As we continue our Godspace theme of listening to the Celtic Saints, I’m struck by how important the area of hospitality is. The ancient rune to the right is a good example of the Celtic mindset when it comes to entertaining both neighbor and stranger.
Many of us are “really nice people”, but so many of us, at least in the United States, have lost the art of true hospitality. We’ve become accustomed to returning home, driving into the garage, and walking into the house. When we do venture outside more often than not it’s into the backyard or back to the car to run a quick errand.
Before I launch into my top ten ideas, let me begin by confessing that some of them are still just ideas. While I’ve done many of these things, some are still forming in my mind and the ones I’ve done are still a work in progress. With that caveat, here we go:
1. Look for barriers: Does the border of your front yard create a barrier to hospitality? Is there a fence, a row of shrubbery, or other obstruction that says, “Stay on your side”? Take it down or find creative ways to poke holes of hospitality into it.
2. Put up a Little Free Library: This one’s pretty simple and one of the first things we did. You can find instructions, ideas, and plans at the LFL Website. Once you’ve got yours up and running, why not encourage an LFL community tour? You’re likely to find others in your community, and what a wonderful way to walk the neighborhood! Although we live on a small loop off the main road, our library is so well-used that I’m building a bigger one to hold all the books, adding a children’s section for all the kids who stop by with their parents!
3. Add a bench or hospitality space: A bench or space near the sidewalk is best as it doesn’t require venturing deep onto someone else’s property to take a rest.
4. Add a pet station: Dogs and other animals get tired and thirsty. Why not create a space with water, “poop bags”, and a shady spot to rest?
5. Welcome creation: Speaking of animals, don’t limit your hospitality to domesticated pets. The Celts were great at recognizing and welcoming all of God’s creation. Bees, butterflies, and other insects need water. Keep a birdbath full of fresh water, and include rocks so that there are different levels of access for the different types of animals. Also incorporate rocks and rotting wood into your garden space; good animal homes are often difficult to come by.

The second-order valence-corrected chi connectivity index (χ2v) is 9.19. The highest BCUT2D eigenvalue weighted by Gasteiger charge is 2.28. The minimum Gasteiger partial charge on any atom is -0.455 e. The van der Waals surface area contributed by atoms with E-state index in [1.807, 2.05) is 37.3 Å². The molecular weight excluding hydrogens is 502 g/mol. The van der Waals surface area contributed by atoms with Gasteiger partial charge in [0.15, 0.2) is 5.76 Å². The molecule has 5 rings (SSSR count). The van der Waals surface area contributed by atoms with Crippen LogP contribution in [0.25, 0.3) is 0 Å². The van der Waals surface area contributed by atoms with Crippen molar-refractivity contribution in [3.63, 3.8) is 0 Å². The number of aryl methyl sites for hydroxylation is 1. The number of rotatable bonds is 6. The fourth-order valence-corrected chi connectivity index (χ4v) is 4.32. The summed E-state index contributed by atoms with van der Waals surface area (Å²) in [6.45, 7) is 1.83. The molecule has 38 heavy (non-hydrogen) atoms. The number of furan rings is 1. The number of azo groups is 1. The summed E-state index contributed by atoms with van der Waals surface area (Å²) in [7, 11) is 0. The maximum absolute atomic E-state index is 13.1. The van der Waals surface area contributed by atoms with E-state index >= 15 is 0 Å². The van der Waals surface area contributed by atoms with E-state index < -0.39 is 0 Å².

6. Create a “free” garden space: We added a free sun tea and herb garden and invite neighbors to feel free to cut and pick as needed. You could also consider a cutting flower garden, fruit trees, or fruit bushes.
7. Did I mention creation? Part of welcoming creation is making sure that your space is safe and accessible to animals. A birdbath too near the ground may be accessible to all, but a bit too tempting for the cat lurking nearby. Lawn and garden sprays that kill weeds and pests may make an area pretty, but they also kill bees and other beneficial wildlife.
8. Create an alternative sidewalk: While at Wild Goose Festival, I was talking with a new friend about how to create hospitality in a long, narrow section along the side of his house. As we talked I had this vision of an alternative sidewalk. One could fairly easily create a wandering path, somewhat parallel to the sidewalk, that meanders through lavender, hyssop, or other flowers and fragrances. Invite your neighbors to an alternative path that helps them slow down and enjoy the sights, sounds, and smells of creation.
9. Create a children’s garden: If you have children in your neighborhood, why not create a garden area where kids can get their hands dirty and learn the wonders of growing their own food? One friend put in a raised garden and had the kids help by decorating the wood surrounding the beds. Ask the children what their favorite vegetables are and let them help plan the garden. If you’re in an area where strawberries grow well, why not plant a section of strawberries they can munch on while tending the garden?
10. Spend time in the front yard: All of these ideas are helpful but the best way to meet your neighbors and enter into engaging conversations and new friendships is to make sure you spend time out where you can meet them.
I realize that people may be uncomfortable with some of the ideas here. Opening our front yards to neighbors is not “normal”, and some of these may be more of a stretch for you than others, so try to start with entryways to hospitality that are easy. You can always expand as you and your neighbors get comfortable with this strange new idea of front yard hospitality.
- What have you tried?
- What has worked… or not worked so well?
- If you live in an apartment or don’t have a front yard, how can you use what you have to cultivate
- neighborhood hospitality?
- What other ideas do you have?
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